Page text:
I loved “Hard Love” by Ellen Wittlinger #PrintzProject

Another new to me author, thanks to my self-appointed task of reading all of the Printz award winning and honored books. Published in 1999, this was an Honor Book in the first round of awards in 2000.

I flat-out LOVED this book. So much so, that as soon as I’m done with the year 2000 Printz books, I’m going to take a short detour to read the companion book, Love and Lies. I’ve had the window open to write this post since yesterday, but I can’t think of anything to say, which is stupid, since I liked it so much. I feel like “gah….it was SOOOO good….” doesn’t really do the trick when I’m trying to use this space to think and write critically.

I suspect that some readers might find the zine culture that informs the book to be dated. I think the experience of the characters is universal enough, that a smart reader ought to be able to get over that pretty quickly. I did find myself wondering, as I read all of these Printz books, about how different they’d be if they’d been written in the age of ubiquitous smartphones and social media.

This book, would probably be about Instagram and blogging (do kids even do that?), and Snapchat, and YouTube, I suppose. Oh wait — I know — TUMBLR.

I think what drew me in to this book was that right away on the first page, the main character said something that sounded like a lot of teenagers I know:

I didn’t bother to remind him that I don’t really go to this school. People think I do, but it’s only my physical body, not me.

That snarky attitude made me want to know more about John, and I ended up caring quite a bit about what happened to him and to his friends. I watched him set himself up for a huge crash, and suffered with him when the inevitable happened. I am glad that the book didn’t end up with a tied-up-in-a-bow happy ending, but it wasn’t a sad end, either. He went on a journey and changed, and that’s what we want from any book, isn’t it?

The title of the book comes from a song of the same name, written by Bob Franke. The lyrics are in the book, and of course I had to try to find it on YouTube.

So I’ll tell you that I love you even though I’m far away
And I’ll tell you how you change me as I live from day to day
How you help me to accept myself and I won’t forget to say
Love is never wasted, even when it’s hard love

Yes, it’s hard love, but it’s love all the same
Not the stuff of fantasy, but more than just a game
And the only kind of miracle that’s worthy of the name
For the love that heals our lives is mostly hard love

Love — and life — are hard. And shouldn’t be wasted.

Hard Love Book Cover Hard Love
Ellen Wittlinger
Juvenile Fiction
Simon and Schuster

Since his parents' divorce, John's mother hasn't touched him, her new fiancé wants them to move away, and his father would rather be anywhere than at Friday night dinner with his son. It's no wonder John writes articles like "Interview with the Stepfather" and "Memoirs from Hell." The only release he finds is in homemade zines like the amazing Escape Velocity by Marisol, a self-proclaimed "Puerto Rican Cuban Yankee Lesbian." Haning around the Boston Tower Records for the new issue of Escape Velocity, John meets Marisol and a hard love is born.
2000 Michael L Printz Honor Book

While at first their friendship is based on zines, dysfunctional families, and dreams of escape, soon both John and Marisol begin to shed their protective shells. Unfortunately, John mistakes this growing intimacy for love, and a disastrous date to his junior prom leaves that friendship in ruins. Desperately hoping to fix things, John convinces Marisol to come with him to a zine conference on Cape Cod. On the sandy beaches by the Bluefish Wharf Inn, John realizes just how hard love can be.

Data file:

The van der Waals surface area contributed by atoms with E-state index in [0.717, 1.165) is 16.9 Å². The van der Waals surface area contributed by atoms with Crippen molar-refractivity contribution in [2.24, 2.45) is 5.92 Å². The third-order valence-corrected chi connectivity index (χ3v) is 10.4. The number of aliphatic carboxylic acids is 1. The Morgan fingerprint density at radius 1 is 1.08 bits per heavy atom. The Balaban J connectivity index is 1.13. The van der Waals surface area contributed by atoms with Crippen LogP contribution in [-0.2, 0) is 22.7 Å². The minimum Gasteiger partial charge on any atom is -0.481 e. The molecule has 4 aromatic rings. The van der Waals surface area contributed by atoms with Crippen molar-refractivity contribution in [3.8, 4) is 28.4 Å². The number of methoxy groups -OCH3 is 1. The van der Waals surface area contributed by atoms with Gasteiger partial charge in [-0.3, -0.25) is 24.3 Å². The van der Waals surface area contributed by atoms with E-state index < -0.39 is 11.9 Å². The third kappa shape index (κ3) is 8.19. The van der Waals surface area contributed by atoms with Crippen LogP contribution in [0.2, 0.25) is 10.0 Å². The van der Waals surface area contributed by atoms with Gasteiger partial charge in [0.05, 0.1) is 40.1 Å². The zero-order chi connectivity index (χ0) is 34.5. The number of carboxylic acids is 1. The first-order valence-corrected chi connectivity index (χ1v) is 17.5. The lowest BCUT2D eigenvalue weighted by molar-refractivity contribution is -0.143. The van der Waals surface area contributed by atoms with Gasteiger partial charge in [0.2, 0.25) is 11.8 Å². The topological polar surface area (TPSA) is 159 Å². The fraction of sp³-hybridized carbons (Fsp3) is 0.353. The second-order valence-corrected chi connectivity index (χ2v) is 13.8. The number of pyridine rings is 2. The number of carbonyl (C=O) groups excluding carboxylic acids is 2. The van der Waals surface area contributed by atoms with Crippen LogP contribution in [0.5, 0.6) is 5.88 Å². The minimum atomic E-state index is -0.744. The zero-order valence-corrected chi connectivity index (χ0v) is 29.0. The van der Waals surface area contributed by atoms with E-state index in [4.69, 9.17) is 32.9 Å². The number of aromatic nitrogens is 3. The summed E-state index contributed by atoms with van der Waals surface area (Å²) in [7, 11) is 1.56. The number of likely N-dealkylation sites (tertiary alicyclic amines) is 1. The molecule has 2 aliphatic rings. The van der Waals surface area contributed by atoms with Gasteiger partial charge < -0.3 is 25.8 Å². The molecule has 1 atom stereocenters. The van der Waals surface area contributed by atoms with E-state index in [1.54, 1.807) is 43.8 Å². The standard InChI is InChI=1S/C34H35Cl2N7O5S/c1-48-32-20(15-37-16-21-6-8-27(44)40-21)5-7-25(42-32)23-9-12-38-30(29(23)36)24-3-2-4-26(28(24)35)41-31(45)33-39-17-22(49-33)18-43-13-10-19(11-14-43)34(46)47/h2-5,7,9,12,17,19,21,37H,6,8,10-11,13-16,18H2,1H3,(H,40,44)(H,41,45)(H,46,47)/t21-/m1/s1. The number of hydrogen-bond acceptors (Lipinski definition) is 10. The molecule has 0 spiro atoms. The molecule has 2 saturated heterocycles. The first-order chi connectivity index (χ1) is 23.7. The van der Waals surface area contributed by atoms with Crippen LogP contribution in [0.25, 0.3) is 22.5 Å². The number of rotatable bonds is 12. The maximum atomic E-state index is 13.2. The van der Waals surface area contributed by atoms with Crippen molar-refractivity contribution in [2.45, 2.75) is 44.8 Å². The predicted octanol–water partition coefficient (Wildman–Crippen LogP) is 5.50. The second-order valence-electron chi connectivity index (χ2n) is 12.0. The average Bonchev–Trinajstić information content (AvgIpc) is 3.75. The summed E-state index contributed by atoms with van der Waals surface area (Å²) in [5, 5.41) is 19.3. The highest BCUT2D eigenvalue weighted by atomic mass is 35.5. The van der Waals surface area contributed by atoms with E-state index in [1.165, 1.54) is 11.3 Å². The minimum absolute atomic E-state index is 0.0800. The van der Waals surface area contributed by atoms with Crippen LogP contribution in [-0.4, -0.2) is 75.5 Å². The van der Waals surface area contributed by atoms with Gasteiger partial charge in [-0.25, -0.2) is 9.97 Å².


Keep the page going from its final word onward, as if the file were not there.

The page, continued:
With keen insight into teenage life, Ellen Wittlinger delivers a story of adolescence that is fierce and funny — and ultimately transforming — even as it explores the pain of growing up.

First Published 1999

“Skellig” by David Almond, #printzproject

It’s a three day weekend, which means plenty of time to read. And think. I’m reading the Michael L. Printz Award winners and honor books, starting with the year 2000. The award honors books written for teens, based “entirely on…literary merit.” Yesterday’s post was about Monster, the story of a young man on trial as an accessory to murder. The next book on the list is a very different book.

I had never even heard of David Almond before looking at the complete list, let alone his unusual little book called Skellig. I’m trying to avoid reading what other people think before I actually read the books myself, so I went in to this a little blind. Now that I’ve read it, I’m not entirely sure what I think of it, though. I knew from the cover copy that it was of a fantastical nature, but since it was part of the Printz awards, I was expecting it to be more of a teen book. It read much younger (and while I couldn’t find it in the text, I’m under the impression from other reviews and synopses that the main character was 10.)

My dilemma is that I was reading it expecting YA, and got what I felt like was Middle Grade. It took me awhile, as I was reading it, to mentally adjust, and once I did so, I enjoyed the book a lot more. I even cried a bit in a few spots. It was a very sweet story and beautifully written. It was refreshing to read a story with absent parents who weren’t absent because they were dead or neglectful.

I’m still stuck, though, and I acknowledge that this isn’t fair to the book itself, on the idea that this was picked as one of the best books for TEENS in the year 2000. 5th and 6th graders aren’t teenagers. Maybe some of our junior high kids would like this, but I’m not sold on the idea that it was a top teen book.

As I’ve said in a previous post, my blog posts about this project aren’t meant to be proper reviews, just me thinking out loud a bit, mostly to myself. Skellig was, as I said, a sweet story, and while I enjoyed reading it, I was a little underwhelmed. Looking ahead, I see that David Almond’s book Kit’s Wilderness was the top award winner in 2001, so it’ll be interesting to see what I think when I get to that set of books.

Skellig Book Cover Skellig
David Almond
Juvenile Fiction
Delacorte Books for Young Readers

2000 Michael L. Printz Award Honor Book

Unhappy about his baby sister's illness and the chaos of moving into a dilapidated old house, Michael retreats to the garage and finds a mysterious stranger who is something like a bird and something like an angel.